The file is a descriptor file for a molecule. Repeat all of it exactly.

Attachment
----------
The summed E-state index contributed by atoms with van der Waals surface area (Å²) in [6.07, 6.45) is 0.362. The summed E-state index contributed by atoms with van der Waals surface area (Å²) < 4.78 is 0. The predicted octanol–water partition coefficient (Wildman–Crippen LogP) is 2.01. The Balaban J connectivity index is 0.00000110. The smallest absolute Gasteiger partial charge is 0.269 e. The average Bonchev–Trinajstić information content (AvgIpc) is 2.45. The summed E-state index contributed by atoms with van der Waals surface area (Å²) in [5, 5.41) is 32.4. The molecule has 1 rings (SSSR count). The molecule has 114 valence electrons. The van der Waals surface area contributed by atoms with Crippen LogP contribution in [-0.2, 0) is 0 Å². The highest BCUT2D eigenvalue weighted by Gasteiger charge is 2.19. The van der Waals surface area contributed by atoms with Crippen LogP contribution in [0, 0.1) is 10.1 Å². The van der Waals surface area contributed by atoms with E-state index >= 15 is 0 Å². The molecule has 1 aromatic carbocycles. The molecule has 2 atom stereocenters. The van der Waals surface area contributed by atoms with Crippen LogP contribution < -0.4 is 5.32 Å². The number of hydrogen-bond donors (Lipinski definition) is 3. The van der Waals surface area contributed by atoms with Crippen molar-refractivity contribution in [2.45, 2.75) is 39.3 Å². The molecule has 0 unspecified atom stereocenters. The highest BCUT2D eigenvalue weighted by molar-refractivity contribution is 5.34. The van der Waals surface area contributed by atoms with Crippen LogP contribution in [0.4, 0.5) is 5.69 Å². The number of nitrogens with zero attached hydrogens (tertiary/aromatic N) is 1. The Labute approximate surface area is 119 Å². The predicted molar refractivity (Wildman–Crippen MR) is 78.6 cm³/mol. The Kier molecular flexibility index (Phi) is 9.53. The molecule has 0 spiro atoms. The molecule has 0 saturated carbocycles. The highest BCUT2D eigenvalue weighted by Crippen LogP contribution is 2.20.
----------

The summed E-state index contributed by atoms with van der Waals surface area (Å²) in [6.07, 6.45) is 0.362. The summed E-state index contributed by atoms with van der Waals surface area (Å²) < 4.78 is 0. The predicted octanol–water partition coefficient (Wildman–Crippen LogP) is 2.01. The Balaban J connectivity index is 0.00000110. The smallest absolute Gasteiger partial charge is 0.269 e. The average Bonchev–Trinajstić information content (AvgIpc) is 2.45. The summed E-state index contributed by atoms with van der Waals surface area (Å²) in [5, 5.41) is 32.4. The molecule has 1 rings (SSSR count). The molecule has 114 valence electrons. The van der Waals surface area contributed by atoms with Crippen LogP contribution in [-0.2, 0) is 0 Å². The highest BCUT2D eigenvalue weighted by Gasteiger charge is 2.19. The van der Waals surface area contributed by atoms with Crippen LogP contribution in [0, 0.1) is 10.1 Å². The van der Waals surface area contributed by atoms with E-state index >= 15 is 0 Å². The molecule has 1 aromatic carbocycles. The molecule has 2 atom stereocenters. The van der Waals surface area contributed by atoms with Crippen LogP contribution < -0.4 is 5.32 Å². The number of hydrogen-bond donors (Lipinski definition) is 3. The van der Waals surface area contributed by atoms with Crippen molar-refractivity contribution in [2.45, 2.75) is 39.3 Å². The molecule has 0 unspecified atom stereocenters. The highest BCUT2D eigenvalue weighted by molar-refractivity contribution is 5.34. The van der Waals surface area contributed by atoms with Crippen LogP contribution in [0.4, 0.5) is 5.69 Å². The number of nitrogens with zero attached hydrogens (tertiary/aromatic N) is 1. The Labute approximate surface area is 119 Å². The predicted molar refractivity (Wildman–Crippen MR) is 78.6 cm³/mol. The Kier molecular flexibility index (Phi) is 9.53. The molecule has 0 spiro atoms. The molecule has 0 saturated carbocycles. The highest BCUT2D eigenvalue weighted by Crippen LogP contribution is 2.20.